Cognate: 1320 didáskalos (a masculine noun derived from 1321 /didáskō, "to teach") – a teacher, an instructor acknowledged for their mastery in their field of learning See 1319 (didaskalia), of those who by their great power as teachers drew crowds about them
     
  4. oldbadger

    oldbadger Skanky Old Mongrel!

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    Hi.... again.
    Ah! I did not tell you that Jesus was not wise. I expect that he was well versed in the Laws of Moses. He must have been or he would not have insisted upon their reinstatement, whgich I would bet that the Baptist did as well.

    You did not tell me his full name. Do you know it? Who was he the son of?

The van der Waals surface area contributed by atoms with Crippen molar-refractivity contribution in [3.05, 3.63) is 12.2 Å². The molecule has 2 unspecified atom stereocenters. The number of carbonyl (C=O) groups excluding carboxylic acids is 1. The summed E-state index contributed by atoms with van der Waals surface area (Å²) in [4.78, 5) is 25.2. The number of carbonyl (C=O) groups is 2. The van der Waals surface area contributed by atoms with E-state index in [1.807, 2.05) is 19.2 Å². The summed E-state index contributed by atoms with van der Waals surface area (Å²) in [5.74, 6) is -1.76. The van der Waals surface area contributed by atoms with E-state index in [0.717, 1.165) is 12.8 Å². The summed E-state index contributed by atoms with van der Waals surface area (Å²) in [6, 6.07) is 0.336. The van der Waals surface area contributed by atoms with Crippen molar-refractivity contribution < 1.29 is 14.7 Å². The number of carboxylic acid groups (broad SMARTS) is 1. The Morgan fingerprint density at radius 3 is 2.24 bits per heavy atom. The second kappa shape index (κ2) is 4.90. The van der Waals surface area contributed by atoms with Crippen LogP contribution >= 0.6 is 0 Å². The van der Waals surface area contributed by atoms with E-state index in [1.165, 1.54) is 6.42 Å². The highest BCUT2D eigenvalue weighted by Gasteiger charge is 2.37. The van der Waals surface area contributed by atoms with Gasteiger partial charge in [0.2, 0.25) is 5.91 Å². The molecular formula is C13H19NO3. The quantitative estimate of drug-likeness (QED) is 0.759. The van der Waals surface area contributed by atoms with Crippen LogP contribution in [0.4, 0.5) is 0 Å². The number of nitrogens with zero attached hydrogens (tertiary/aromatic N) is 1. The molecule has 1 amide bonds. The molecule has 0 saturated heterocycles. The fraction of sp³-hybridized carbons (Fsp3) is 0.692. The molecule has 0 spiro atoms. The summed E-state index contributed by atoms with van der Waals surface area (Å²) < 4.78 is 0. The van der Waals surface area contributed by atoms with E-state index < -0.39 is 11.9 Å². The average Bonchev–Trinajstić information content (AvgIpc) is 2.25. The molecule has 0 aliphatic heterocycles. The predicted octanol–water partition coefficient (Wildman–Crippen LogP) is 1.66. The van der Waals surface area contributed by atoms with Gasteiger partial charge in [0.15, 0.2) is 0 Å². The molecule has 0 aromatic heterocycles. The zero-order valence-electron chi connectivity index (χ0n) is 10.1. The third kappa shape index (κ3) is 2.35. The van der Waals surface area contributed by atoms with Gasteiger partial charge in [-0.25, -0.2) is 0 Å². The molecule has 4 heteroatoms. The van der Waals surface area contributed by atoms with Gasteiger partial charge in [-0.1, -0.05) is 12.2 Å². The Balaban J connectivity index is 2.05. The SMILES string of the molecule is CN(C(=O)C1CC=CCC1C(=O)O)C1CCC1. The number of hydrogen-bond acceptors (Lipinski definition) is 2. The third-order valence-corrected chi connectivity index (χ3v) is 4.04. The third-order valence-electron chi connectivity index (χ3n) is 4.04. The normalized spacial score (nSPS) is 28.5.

Merchants could do very well! Many members of the Temple courts were merchants. That was one of the ways that a smart peasant could rise out of the working classes. Being a very successful brigand worked as well.

    Didn't the Romans elevate Herod, a successful brigand in his time?

    No full name?
    Another merchant! A man who lives ten miles from me sold coal, or his grandad did. He's one of the wealthiest men in the county.
    Merchants can rise.
    Jesus was not a merchant.

    I already covered Smiths, amazing people back then, lookred upon as wizards almost. Magis? Probably.
    Jesus was not a forger of metals.

    How many Galilean peasants became Rabbis, back then?
    How many Rabbis were in the Northern Provinces in early 1st century Palestine?

    I know that a Pharisee did not have to be a Levite, of the Priesthood, and there were a good few of those around. Bit how many rabbis were around Galilee back then?